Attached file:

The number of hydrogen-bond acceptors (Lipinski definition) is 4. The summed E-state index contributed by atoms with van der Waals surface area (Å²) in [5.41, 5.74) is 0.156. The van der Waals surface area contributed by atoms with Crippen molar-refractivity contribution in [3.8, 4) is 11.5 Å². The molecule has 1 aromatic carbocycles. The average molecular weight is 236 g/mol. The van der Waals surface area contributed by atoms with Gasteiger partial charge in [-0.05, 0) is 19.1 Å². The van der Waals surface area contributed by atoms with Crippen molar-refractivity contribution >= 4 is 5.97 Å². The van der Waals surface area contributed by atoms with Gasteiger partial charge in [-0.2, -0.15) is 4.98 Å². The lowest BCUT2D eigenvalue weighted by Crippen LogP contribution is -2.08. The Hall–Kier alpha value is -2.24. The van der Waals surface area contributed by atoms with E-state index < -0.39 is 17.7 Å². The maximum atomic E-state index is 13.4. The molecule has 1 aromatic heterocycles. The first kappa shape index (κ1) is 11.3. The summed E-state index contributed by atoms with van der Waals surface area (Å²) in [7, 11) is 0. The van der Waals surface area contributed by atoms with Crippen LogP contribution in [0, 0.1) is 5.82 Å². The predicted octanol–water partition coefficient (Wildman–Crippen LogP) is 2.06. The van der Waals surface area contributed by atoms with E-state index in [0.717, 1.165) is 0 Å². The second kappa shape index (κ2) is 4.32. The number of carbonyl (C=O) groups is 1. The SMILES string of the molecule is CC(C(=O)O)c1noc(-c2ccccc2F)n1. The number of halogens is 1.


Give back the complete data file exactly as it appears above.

The number of hydrogen-bond acceptors (Lipinski definition) is 4. The summed E-state index contributed by atoms with van der Waals surface area (Å²) in [5.41, 5.74) is 0.156. The van der Waals surface area contributed by atoms with Crippen molar-refractivity contribution in [3.8, 4) is 11.5 Å². The molecule has 1 aromatic carbocycles. The average molecular weight is 236 g/mol. The van der Waals surface area contributed by atoms with Gasteiger partial charge in [-0.05, 0) is 19.1 Å². The van der Waals surface area contributed by atoms with Crippen molar-refractivity contribution >= 4 is 5.97 Å². The van der Waals surface area contributed by atoms with Gasteiger partial charge in [-0.2, -0.15) is 4.98 Å². The lowest BCUT2D eigenvalue weighted by Crippen LogP contribution is -2.08. The Hall–Kier alpha value is -2.24. The van der Waals surface area contributed by atoms with E-state index < -0.39 is 17.7 Å². The maximum atomic E-state index is 13.4. The molecule has 1 aromatic heterocycles. The first kappa shape index (κ1) is 11.3. The summed E-state index contributed by atoms with van der Waals surface area (Å²) in [7, 11) is 0. The van der Waals surface area contributed by atoms with Crippen LogP contribution in [0, 0.1) is 5.82 Å². The predicted octanol–water partition coefficient (Wildman–Crippen LogP) is 2.06. The van der Waals surface area contributed by atoms with E-state index in [0.717, 1.165) is 0 Å². The second kappa shape index (κ2) is 4.32. The number of carbonyl (C=O) groups is 1. The SMILES string of the molecule is CC(C(=O)O)c1noc(-c2ccccc2F)n1. The number of halogens is 1.